Spiritual mentors have played a significant role in my recovery, whether through philosophical guidance or simply showing me how to conduct myself during critical moments. Mentors, in general, have accelerated my life in many ways. For this story, I wish to discuss my spiritual mentor and loving friend, Koda. This man embodied compassion and never judged anyone for their situation. Whether you were in active use or a CEO, everyone was treated the same.

There were two defining lessons I learned from Koda. The first was six months into my recovery journey when I experienced one of the most painful events in my life, the death of my mother. This devastated me to the point where I began to question my recovery and the direction of my life. The pain was overwhelming, and I did not have the skills to cope or manage it. I felt lost and alone, with no clear direction. It was at that moment when Koda walked up to me and said he would host a sweat lodge for me that night. Confused, hurting, and directionless, I went to it. That night, I sang my first song in the darkness of the lodge and cried the whole time. The song was about a grandson raised by his grandmother. While he was away, his grandmother died so he created this song and sang it at her grave. It was a powerful moment for me. I got to cry in front of the creator and express myself through song. After that ceremony, the pain didn’t seem so devastating and I was able to organize the funeral services and send my mom on her journey in a good way. I felt honored to step up to the responsibility of picking out my mother’s casket, the clothes she would be buried in, and the person who would conduct the ceremony. She got to see, for a brief six months, the man she knew I could be underneath the substance use and trauma.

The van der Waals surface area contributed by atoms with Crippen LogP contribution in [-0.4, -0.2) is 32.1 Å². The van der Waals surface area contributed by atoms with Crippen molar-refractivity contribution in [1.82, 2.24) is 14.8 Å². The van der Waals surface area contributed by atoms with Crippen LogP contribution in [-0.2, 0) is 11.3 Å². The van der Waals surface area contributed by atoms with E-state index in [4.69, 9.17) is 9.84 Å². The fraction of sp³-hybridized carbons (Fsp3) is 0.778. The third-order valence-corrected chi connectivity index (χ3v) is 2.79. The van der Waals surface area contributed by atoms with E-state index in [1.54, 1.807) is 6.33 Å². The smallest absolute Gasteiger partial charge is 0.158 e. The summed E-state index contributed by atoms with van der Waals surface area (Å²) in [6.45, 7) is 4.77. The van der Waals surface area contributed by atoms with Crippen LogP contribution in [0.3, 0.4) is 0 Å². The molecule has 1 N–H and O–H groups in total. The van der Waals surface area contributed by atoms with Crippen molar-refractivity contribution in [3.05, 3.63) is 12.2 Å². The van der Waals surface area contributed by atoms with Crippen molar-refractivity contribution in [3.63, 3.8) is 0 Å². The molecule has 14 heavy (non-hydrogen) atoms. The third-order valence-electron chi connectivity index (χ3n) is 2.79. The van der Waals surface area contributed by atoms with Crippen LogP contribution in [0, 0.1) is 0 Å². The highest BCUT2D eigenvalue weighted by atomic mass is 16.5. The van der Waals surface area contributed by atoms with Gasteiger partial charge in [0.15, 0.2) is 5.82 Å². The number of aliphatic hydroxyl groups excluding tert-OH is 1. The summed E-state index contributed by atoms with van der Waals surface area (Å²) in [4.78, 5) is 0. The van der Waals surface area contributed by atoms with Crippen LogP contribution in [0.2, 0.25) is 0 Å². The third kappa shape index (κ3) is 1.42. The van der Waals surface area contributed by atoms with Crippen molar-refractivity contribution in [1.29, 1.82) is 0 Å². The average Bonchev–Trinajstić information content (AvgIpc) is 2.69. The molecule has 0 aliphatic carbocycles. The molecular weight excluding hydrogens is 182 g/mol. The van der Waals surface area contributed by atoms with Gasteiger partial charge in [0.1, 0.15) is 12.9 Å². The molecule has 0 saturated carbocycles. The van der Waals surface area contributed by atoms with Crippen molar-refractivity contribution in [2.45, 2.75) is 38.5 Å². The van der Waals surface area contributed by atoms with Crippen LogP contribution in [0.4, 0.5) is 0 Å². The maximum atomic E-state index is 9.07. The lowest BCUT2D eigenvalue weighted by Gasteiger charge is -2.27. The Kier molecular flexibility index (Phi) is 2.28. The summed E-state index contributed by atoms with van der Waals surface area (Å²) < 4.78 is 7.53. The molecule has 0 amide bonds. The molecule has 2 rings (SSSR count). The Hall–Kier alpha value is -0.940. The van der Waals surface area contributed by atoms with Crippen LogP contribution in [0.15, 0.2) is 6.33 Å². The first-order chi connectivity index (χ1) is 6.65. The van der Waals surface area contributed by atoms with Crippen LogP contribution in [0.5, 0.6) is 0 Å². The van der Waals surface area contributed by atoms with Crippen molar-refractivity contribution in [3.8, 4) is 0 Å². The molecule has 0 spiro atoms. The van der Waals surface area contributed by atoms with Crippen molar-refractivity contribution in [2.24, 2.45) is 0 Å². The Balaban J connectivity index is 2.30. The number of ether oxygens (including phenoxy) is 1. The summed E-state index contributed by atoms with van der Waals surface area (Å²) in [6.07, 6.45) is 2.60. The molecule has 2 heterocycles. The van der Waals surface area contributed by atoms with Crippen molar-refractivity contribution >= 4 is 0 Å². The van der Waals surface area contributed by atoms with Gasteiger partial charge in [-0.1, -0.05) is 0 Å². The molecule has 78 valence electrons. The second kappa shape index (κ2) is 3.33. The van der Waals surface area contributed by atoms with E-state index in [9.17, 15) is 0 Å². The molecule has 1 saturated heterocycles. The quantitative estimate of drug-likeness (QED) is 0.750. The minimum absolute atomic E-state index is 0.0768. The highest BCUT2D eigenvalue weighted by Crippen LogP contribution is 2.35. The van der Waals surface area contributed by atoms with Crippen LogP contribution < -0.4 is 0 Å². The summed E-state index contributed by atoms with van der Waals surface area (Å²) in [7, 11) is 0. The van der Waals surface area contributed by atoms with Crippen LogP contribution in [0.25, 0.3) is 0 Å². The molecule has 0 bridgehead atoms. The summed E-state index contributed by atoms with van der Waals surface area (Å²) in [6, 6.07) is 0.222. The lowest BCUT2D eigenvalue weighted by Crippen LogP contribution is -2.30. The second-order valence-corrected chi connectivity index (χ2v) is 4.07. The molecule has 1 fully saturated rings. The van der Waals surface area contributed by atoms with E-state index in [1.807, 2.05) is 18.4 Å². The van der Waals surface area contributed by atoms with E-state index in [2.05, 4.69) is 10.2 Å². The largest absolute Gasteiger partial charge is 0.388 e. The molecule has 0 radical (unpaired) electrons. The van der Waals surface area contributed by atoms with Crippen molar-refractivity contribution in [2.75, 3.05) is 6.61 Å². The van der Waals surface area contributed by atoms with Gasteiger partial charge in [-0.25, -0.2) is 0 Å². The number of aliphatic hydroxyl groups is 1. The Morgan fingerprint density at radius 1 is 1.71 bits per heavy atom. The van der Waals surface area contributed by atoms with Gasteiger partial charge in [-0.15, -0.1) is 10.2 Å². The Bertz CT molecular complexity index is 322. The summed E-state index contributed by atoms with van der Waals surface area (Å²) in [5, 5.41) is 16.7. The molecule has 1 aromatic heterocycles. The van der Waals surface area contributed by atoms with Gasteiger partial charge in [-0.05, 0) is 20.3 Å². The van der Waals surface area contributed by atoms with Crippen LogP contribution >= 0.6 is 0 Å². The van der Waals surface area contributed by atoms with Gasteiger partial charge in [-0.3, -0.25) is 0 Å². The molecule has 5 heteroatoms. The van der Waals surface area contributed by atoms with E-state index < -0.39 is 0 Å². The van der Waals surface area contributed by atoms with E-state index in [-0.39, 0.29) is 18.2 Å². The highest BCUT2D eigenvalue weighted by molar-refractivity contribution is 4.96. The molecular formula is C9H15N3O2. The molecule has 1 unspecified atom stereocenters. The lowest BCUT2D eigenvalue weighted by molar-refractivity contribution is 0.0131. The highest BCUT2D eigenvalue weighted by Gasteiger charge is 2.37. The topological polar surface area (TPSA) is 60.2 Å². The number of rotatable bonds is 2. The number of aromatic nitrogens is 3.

The second lesson was one year into my recovery when I got a full-time job, a driver’s license, financed a car, paid insurance, and hit my one-year milestone. These were all major accomplishments, yet I felt sad for some reason. I couldn’t figure out my feelings and expressed them to Koda. He had a knowing smile and said that when we are used to failing repeatedly, we don’t know how to succeed. We may feel like we don’t deserve happiness or the rewards of hard work, so we self-sabotage our progress. It was then that I started telling myself things like “I deserve happiness” and “I deserve to work hard.” This self talk changed my life.

This is just a small view into the impact Koda had on my life and how vital spiritual mentors can be. No matter what religion or culture you subscribe to, find a mentor early in recovery and utilize their wisdom as I did with Koda. He recently passed away, and it hurt a lot. However, he has given me the tools to use in these moments. I will sing the songs he taught me and wear the medicine bag he made for me with honor because I know I wouldn’t be standing here today without that great man. Mi’iw

Colin Cash